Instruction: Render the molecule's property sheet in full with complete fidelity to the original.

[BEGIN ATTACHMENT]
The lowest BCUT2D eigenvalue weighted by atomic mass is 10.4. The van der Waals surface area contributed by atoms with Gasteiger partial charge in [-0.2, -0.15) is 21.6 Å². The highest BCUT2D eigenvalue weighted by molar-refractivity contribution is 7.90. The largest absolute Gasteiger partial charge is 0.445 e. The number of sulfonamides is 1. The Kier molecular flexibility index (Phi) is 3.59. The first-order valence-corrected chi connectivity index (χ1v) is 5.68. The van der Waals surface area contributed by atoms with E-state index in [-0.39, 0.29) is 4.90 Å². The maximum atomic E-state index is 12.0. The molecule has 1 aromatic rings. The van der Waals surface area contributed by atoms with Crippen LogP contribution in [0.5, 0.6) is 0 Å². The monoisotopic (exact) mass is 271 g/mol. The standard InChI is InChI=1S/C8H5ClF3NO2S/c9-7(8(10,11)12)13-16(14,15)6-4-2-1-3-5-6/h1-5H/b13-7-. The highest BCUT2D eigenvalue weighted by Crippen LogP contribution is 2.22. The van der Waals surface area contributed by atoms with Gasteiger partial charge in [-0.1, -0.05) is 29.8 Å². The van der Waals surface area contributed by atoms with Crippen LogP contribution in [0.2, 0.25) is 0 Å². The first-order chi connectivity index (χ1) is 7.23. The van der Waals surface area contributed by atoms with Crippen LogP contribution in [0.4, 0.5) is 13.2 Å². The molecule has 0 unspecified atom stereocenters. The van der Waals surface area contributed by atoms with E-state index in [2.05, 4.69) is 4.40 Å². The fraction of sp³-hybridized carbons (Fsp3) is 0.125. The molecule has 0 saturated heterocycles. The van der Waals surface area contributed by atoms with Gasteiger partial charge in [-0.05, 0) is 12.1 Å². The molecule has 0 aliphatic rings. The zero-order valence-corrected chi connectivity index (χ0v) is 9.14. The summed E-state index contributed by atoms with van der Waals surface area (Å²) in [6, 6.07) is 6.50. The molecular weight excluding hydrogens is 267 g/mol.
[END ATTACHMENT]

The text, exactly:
The lowest BCUT2D eigenvalue weighted by atomic mass is 10.4. The van der Waals surface area contributed by atoms with Gasteiger partial charge in [-0.2, -0.15) is 21.6 Å². The highest BCUT2D eigenvalue weighted by molar-refractivity contribution is 7.90. The largest absolute Gasteiger partial charge is 0.445 e. The number of sulfonamides is 1. The Kier molecular flexibility index (Phi) is 3.59. The first-order valence-corrected chi connectivity index (χ1v) is 5.68. The van der Waals surface area contributed by atoms with E-state index in [-0.39, 0.29) is 4.90 Å². The maximum atomic E-state index is 12.0. The molecule has 1 aromatic rings. The van der Waals surface area contributed by atoms with Crippen LogP contribution in [0.5, 0.6) is 0 Å². The monoisotopic (exact) mass is 271 g/mol. The standard InChI is InChI=1S/C8H5ClF3NO2S/c9-7(8(10,11)12)13-16(14,15)6-4-2-1-3-5-6/h1-5H/b13-7-. The highest BCUT2D eigenvalue weighted by Crippen LogP contribution is 2.22. The van der Waals surface area contributed by atoms with Gasteiger partial charge in [-0.1, -0.05) is 29.8 Å². The van der Waals surface area contributed by atoms with Crippen LogP contribution in [0.2, 0.25) is 0 Å². The first-order chi connectivity index (χ1) is 7.23. The van der Waals surface area contributed by atoms with Crippen LogP contribution in [0.4, 0.5) is 13.2 Å². The molecule has 0 unspecified atom stereocenters. The van der Waals surface area contributed by atoms with E-state index in [2.05, 4.69) is 4.40 Å². The fraction of sp³-hybridized carbons (Fsp3) is 0.125. The molecule has 0 saturated heterocycles. The van der Waals surface area contributed by atoms with Gasteiger partial charge in [-0.05, 0) is 12.1 Å². The molecule has 0 aliphatic rings. The zero-order valence-corrected chi connectivity index (χ0v) is 9.14. The summed E-state index contributed by atoms with van der Waals surface area (Å²) in [6, 6.07) is 6.50. The molecular weight excluding hydrogens is 267 g/mol.